Intel chair ‘amazed’ Russia hasn’t launched full-scale cyberwarfare
Sen. Mark Warner (D-Va.), chairman of the Senate Intelligence Committee, said on Monday he was surprised Russia hasn’t launched more destructive cyberattacks against Ukraine and the West despite having the capability to do so.
“I am still relatively amazed that they have not really launched the level of maliciousness that their cyber arsenal includes,” Warner said during a cyber webinar hosted by the Center for Strategic and International Studies.
Many cyber experts and U.S. intelligence officials predicted that Russia would launch massive cyberattacks, especially following crippling economic sanctions imposed by the U.S. and Europe, but so far those predictions haven’t materialized.
Warner predicted on Feb. 28 that Russia would launch cyberattacks “in the coming days and weeks.”
In the lead up to Russia’s invasion of Ukraine, Ukraine was hit by several cyberattacks that targeted government websites, including the parliament and the foreign affairs and defense ministries.
Warner said that the cyberattacks thus far in Ukraine are “relatively mild” and said he had asked U.S. intelligence officials to explain “why we haven’t seen the real [Russian] A-team.”
“In the cyber domain, we know the Russians are first rate,” Warner said, adding that he was surprised that “they’ve not launched a Petya-type attack with software that includes worms that go from one network to another.”
Warner added that although the intelligence officials he spoke to do not have a definitive answer on Russia’s cyber strategy, they offered two potential reasons for its recent restraint.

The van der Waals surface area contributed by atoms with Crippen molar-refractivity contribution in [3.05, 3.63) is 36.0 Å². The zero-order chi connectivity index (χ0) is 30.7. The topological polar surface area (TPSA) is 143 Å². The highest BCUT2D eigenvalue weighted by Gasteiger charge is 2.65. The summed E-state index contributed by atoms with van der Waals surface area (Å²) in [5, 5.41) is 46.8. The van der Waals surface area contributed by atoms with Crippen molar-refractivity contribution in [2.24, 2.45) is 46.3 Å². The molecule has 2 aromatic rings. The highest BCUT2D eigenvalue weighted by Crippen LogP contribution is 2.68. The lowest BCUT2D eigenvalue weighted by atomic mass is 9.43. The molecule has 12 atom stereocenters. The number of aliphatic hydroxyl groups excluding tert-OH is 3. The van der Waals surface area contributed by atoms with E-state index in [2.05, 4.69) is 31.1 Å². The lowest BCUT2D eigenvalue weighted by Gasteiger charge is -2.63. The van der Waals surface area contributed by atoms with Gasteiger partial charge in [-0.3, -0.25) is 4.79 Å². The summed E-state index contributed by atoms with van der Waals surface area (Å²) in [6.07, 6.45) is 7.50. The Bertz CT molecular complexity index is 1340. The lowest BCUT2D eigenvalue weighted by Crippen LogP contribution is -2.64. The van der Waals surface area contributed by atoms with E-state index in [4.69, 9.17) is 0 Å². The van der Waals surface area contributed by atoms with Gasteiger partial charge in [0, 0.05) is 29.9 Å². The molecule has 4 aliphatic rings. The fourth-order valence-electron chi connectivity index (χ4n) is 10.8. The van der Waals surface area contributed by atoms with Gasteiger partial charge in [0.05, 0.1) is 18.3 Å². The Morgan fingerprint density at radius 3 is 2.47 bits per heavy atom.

For one, the Russians probably assumed that they would win the war in Ukraine relatively quickly, making cyberattacks an alternative war option. Second, the Russians are probably choosing not to use destructive cyberattacks that can completely damage Ukraine’s critical infrastructure because it can be expensive to rebuild it.
However, Warner warned the U.S. to stay vigilant in case the Russians decide to up their game on cyberwarfare.
Warner also said that he was concerned in the early days of the invasion that Russia could launch an “expansive cyberattack” that could cross over to Poland — a NATO member — triggering Article 5, which says that an act of war against any member will trigger a response from the full alliance.
“So far we’ve not seen that effort of bleeding into other geographic areas,” Warner said. “I hope that will remain the same.”
“As we stand with the Ukrainian people, imposing crushing sanctions on Vladimir Putin’s regime, and push for additional security assistance to help Ukraine defend itself, we also must work to secure the homeland from retaliatory cyber activities,” the senators wrote.
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